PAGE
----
Apple and Accenture are partnering to help businesses improve how they engage with customers using the iPhone and iPad and “unlock new revenue streams, increase productivity, improve customer experience and reduce costs.”

Reuters report pointed out the move is part of Apple’s strategy to challenge Microsoft’s position as the default operating system provider for businesses.

The new iOS tools and services will use the latest technologies created by the tech giant and tap the digital and analytics capabilities of the global professional services company, Apple said in a statement.

Accenture will create a dedicated iOS practice within Accenture Digital Studios, a unit which focuses on mobile apps and digital services, in select locations around the world where experts from Apple – including designers, programmers, data architects and scientists – “will be co-located”.

“Businesses have only just begun to scratch the surface of what they can do with our products,” said Tim Cook, Apple’s CEO.

“Both Apple and Accenture are leaders in building incredible user experiences and together we can continue to truly modernise how businesses work through amazing solutions that take advantage of the incredible capabilities of Apple’s technologies,” he added.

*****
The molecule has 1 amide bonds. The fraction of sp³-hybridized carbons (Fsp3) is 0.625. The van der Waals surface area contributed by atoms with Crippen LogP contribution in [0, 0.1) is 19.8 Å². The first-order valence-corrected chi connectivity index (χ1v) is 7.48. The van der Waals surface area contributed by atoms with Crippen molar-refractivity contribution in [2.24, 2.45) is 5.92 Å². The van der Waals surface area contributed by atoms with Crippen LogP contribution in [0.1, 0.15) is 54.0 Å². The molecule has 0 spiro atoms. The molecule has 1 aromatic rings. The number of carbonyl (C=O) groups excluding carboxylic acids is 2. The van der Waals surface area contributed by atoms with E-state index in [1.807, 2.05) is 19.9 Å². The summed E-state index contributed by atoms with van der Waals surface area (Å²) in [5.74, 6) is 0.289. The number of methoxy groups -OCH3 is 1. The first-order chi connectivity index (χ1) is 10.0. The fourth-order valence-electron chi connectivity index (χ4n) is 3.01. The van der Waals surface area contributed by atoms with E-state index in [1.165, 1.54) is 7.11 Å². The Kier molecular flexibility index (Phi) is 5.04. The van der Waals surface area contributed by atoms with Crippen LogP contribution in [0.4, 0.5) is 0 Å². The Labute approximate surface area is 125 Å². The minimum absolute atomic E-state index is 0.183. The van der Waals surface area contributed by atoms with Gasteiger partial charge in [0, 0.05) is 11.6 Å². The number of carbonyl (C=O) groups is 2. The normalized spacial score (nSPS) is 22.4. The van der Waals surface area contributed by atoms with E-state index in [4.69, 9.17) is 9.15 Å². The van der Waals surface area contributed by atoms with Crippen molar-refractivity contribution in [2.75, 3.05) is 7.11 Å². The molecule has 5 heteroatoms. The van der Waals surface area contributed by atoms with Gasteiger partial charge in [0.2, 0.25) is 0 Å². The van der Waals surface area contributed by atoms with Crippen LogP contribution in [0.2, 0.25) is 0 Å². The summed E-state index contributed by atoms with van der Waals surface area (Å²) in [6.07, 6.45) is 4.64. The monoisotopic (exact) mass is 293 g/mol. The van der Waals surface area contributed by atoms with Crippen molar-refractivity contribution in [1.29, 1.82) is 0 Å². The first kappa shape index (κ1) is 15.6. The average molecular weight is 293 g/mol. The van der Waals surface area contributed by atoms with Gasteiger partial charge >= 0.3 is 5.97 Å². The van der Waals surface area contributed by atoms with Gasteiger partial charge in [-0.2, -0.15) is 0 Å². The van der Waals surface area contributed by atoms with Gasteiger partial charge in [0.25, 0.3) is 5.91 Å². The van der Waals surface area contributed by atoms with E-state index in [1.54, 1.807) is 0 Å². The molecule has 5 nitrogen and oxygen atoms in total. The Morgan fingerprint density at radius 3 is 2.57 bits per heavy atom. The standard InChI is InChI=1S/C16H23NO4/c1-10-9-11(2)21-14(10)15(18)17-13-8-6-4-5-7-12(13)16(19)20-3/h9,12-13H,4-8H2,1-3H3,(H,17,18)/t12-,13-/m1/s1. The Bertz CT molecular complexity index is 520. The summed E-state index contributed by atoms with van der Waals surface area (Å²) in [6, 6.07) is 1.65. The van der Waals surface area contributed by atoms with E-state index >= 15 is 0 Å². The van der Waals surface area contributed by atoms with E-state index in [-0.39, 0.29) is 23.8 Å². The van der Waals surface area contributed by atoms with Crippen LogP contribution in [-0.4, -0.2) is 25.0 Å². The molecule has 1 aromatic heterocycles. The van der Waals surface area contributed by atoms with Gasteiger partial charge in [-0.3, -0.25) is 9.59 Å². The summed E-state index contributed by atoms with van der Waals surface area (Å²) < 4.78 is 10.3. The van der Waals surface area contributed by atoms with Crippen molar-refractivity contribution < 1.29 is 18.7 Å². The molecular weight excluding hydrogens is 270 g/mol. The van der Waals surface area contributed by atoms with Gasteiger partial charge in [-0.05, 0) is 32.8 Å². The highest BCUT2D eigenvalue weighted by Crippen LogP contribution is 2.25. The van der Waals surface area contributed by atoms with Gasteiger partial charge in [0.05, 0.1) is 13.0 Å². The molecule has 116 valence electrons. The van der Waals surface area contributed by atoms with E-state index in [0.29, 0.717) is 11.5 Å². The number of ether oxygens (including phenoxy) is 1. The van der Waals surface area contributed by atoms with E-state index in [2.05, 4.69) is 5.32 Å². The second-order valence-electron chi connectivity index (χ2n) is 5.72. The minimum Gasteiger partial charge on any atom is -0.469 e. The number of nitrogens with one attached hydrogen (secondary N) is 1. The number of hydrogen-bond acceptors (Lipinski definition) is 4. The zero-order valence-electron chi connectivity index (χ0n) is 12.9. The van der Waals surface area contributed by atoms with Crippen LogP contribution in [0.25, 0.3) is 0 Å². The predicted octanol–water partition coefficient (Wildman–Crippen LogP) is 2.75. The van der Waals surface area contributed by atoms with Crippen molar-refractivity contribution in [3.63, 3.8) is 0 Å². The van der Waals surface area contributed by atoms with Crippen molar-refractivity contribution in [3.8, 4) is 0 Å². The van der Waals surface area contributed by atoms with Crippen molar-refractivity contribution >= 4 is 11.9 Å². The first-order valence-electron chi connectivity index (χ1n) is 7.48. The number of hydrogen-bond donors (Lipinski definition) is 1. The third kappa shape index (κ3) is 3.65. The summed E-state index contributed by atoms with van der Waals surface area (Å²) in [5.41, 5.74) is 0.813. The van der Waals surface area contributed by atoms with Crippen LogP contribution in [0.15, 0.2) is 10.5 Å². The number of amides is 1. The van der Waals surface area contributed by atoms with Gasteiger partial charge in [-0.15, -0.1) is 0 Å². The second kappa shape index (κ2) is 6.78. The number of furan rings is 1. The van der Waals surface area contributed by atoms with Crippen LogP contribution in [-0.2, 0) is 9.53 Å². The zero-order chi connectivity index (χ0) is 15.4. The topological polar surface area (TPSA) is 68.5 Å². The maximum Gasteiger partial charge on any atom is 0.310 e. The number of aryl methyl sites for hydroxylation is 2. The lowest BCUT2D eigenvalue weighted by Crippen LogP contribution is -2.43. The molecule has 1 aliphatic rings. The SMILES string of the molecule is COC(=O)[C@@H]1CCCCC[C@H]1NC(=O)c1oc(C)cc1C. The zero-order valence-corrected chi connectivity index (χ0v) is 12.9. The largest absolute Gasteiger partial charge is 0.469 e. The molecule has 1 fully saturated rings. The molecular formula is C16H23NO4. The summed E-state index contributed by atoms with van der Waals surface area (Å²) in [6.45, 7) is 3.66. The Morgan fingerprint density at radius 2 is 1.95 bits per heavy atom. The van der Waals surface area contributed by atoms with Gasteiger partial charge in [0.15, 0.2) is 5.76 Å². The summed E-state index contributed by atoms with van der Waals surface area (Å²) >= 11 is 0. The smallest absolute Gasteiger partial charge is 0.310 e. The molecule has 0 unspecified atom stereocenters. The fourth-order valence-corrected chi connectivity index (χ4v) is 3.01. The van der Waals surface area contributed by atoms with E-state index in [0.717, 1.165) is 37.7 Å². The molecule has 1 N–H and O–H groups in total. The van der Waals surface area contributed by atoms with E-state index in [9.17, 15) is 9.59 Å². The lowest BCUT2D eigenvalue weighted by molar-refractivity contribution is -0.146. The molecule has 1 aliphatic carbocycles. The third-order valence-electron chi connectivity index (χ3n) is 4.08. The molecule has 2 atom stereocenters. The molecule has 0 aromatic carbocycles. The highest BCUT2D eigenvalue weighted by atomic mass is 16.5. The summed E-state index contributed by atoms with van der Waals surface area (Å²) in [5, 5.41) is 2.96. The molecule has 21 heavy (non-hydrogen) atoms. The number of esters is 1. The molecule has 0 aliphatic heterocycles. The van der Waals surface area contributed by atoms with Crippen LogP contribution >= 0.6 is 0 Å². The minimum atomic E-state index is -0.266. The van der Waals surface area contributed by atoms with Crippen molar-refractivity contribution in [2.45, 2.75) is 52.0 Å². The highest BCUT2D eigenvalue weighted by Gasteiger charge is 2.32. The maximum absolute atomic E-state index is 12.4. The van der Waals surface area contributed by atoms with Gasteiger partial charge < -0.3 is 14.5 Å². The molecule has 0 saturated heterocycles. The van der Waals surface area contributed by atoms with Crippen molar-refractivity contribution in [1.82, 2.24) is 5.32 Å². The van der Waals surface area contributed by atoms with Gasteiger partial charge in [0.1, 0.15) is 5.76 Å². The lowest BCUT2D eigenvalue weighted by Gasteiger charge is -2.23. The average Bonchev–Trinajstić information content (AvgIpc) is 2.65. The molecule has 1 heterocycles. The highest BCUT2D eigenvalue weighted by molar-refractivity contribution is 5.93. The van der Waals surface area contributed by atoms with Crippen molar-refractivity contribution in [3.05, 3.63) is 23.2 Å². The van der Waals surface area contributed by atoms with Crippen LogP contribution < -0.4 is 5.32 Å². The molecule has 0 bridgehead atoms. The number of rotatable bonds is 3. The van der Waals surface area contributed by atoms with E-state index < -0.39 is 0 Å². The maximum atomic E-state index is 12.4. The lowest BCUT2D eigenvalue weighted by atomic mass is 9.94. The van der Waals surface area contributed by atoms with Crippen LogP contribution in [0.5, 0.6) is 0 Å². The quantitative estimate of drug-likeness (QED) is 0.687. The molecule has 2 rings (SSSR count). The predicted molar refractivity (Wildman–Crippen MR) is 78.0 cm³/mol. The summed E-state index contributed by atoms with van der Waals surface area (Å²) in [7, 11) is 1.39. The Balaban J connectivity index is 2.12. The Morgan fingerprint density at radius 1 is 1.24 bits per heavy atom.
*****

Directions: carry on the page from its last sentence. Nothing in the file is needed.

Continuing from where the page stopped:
Pierre Nanterme, Accenture’s chairman and CEO, said: “Based on our experience in developing mobile apps, we believe that iOS is the superior mobile platform for businesses.”

The new tools created under the partnership will include IoT services featuring new templates and predesigned code to help clients take advantage of the data from IoT platforms in their iOS apps, “putting more power into the hands of workers”.

There will also be migration services to help clients transfer their existing legacy applications and data to modern iOS apps.

The first joint team will be located in San Francisco, Reuters reported, and engineering teams will focus on apps used by front line workers and consumers, such as apps in the lobbies of retail banks.

They will also look into “so-called augmented reality” in which digital objects will float over real objects on a screen, a feature that could help technicians, the report said.